I’m pretty sure that in the pre-Google era most everyone who spoke of or asked about moss was trying to get rid of it. Even now googling “moss in the garden” produces five “how to kill” results before the first “how to grow.” But I recently attended a lecture at the Chicago Botanic Garden given by Dale Sievert, whose passion for and expertise about mosses made me question how anyone could contemplate mayhem against such a beautiful, ancient and eco-friendly organism. Since mosses have slowly, over the past few years, begun to colonize the damper, shadier parts of my tiny urban forest (i.e. my front yard), I was happy to be urged to encourage the process rather than fight it.
They’re back, just in time for holiday decorating and gift giving! Terrariums, that is. They’ve recently made a big comeback with a new twist and a few new favorite plants.
If you were gardening in the 70s, you probably planted up an old aquarium, apothecary jar or any clear glass container with an opening large enough to squeeze through a plant. Many of us used long handled tools to strategically place plants and decorative items in containers too small to accommodate our hands. The containers were then covered with some kind of glass lid to increase the humidity.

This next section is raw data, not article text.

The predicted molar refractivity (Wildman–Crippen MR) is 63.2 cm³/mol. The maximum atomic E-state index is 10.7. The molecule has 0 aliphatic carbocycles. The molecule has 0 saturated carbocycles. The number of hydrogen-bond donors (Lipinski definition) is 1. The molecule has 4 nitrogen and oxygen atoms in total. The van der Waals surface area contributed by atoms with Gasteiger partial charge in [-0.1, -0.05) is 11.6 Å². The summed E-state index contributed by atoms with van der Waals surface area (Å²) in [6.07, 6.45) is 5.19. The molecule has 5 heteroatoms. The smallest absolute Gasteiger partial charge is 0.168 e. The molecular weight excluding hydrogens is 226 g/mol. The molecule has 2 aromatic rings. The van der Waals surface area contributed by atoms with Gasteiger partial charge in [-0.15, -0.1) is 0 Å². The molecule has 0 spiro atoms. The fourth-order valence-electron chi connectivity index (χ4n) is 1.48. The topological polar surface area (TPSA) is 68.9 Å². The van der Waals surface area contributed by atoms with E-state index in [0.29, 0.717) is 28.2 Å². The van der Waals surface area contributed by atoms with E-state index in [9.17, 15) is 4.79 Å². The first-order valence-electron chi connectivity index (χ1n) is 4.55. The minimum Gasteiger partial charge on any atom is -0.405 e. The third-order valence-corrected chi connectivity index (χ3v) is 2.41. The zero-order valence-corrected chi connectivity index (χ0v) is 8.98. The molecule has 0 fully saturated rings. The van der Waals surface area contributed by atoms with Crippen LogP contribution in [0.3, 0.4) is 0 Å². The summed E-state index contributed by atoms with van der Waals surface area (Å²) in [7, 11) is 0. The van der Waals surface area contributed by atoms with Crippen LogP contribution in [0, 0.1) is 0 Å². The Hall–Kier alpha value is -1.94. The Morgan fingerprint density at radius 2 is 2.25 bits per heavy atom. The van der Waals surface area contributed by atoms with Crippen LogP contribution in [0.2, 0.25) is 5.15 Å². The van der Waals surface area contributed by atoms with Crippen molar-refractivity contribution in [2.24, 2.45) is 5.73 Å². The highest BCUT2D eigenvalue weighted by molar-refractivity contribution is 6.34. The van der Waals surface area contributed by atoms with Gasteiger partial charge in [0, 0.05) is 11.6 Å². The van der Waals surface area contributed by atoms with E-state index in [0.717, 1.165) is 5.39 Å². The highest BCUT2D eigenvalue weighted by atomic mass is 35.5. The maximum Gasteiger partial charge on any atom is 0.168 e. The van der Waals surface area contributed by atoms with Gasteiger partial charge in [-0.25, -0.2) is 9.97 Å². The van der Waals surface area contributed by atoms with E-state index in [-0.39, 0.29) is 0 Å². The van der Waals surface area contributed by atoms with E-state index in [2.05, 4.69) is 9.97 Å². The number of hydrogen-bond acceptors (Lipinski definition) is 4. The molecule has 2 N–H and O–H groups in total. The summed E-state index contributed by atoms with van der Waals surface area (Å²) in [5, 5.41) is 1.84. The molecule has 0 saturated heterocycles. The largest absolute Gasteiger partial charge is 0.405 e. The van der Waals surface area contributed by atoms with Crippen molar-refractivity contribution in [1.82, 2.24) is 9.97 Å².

If you are reading this article, you are probably already aware that monarch butterfly numbers in Illinois are way down.
Tulips come from Turkey, but woodland wildflowers come from Chicagoland. Why not have someof both in your springtime garden?
It’s great to be traditional, but sometimes we’d like to do a variation on the familiar theme
Gardeners are patient people, generally. Think about it. In a world in which the cable news cycle changes every 13 minutes ...
January, February and March are the great equalizers of the horticultural world. This is the time of the year when I can ...